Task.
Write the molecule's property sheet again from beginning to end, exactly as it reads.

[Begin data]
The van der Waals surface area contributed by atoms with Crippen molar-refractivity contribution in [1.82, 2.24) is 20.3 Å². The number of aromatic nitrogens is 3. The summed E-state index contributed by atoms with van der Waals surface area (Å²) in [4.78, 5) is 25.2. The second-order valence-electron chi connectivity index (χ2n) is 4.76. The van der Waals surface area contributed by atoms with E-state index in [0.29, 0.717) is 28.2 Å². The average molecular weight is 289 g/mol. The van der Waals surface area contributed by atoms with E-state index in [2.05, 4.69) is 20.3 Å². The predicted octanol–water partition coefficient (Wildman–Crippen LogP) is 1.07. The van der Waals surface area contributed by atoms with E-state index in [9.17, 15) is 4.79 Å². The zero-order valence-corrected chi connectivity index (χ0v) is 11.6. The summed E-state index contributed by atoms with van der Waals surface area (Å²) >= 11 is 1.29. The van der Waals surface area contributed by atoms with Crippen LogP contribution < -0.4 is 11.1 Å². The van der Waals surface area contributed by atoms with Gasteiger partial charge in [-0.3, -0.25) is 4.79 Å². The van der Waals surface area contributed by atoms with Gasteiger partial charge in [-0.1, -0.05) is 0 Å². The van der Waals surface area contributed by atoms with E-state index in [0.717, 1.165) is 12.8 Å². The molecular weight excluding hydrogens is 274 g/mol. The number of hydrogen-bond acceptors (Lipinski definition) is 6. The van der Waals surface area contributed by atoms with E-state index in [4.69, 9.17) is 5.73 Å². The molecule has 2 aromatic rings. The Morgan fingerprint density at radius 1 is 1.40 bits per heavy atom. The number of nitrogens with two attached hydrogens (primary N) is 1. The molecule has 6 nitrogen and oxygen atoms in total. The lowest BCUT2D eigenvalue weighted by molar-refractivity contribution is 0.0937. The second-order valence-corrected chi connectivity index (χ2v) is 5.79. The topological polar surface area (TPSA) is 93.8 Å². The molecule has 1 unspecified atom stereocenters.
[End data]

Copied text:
The van der Waals surface area contributed by atoms with Crippen molar-refractivity contribution in [1.82, 2.24) is 20.3 Å². The number of aromatic nitrogens is 3. The summed E-state index contributed by atoms with van der Waals surface area (Å²) in [4.78, 5) is 25.2. The second-order valence-electron chi connectivity index (χ2n) is 4.76. The van der Waals surface area contributed by atoms with E-state index in [0.29, 0.717) is 28.2 Å². The average molecular weight is 289 g/mol. The van der Waals surface area contributed by atoms with E-state index in [2.05, 4.69) is 20.3 Å². The predicted octanol–water partition coefficient (Wildman–Crippen LogP) is 1.07. The van der Waals surface area contributed by atoms with E-state index in [9.17, 15) is 4.79 Å². The zero-order valence-corrected chi connectivity index (χ0v) is 11.6. The summed E-state index contributed by atoms with van der Waals surface area (Å²) >= 11 is 1.29. The van der Waals surface area contributed by atoms with Crippen LogP contribution < -0.4 is 11.1 Å². The van der Waals surface area contributed by atoms with Gasteiger partial charge in [-0.3, -0.25) is 4.79 Å². The van der Waals surface area contributed by atoms with Gasteiger partial charge in [-0.1, -0.05) is 0 Å². The van der Waals surface area contributed by atoms with E-state index in [0.717, 1.165) is 12.8 Å². The molecular weight excluding hydrogens is 274 g/mol. The number of hydrogen-bond acceptors (Lipinski definition) is 6. The van der Waals surface area contributed by atoms with E-state index in [4.69, 9.17) is 5.73 Å². The molecule has 2 aromatic rings. The Morgan fingerprint density at radius 1 is 1.40 bits per heavy atom. The number of nitrogens with two attached hydrogens (primary N) is 1. The molecule has 6 nitrogen and oxygen atoms in total. The lowest BCUT2D eigenvalue weighted by molar-refractivity contribution is 0.0937. The second-order valence-corrected chi connectivity index (χ2v) is 5.79. The topological polar surface area (TPSA) is 93.8 Å². The molecule has 1 unspecified atom stereocenters.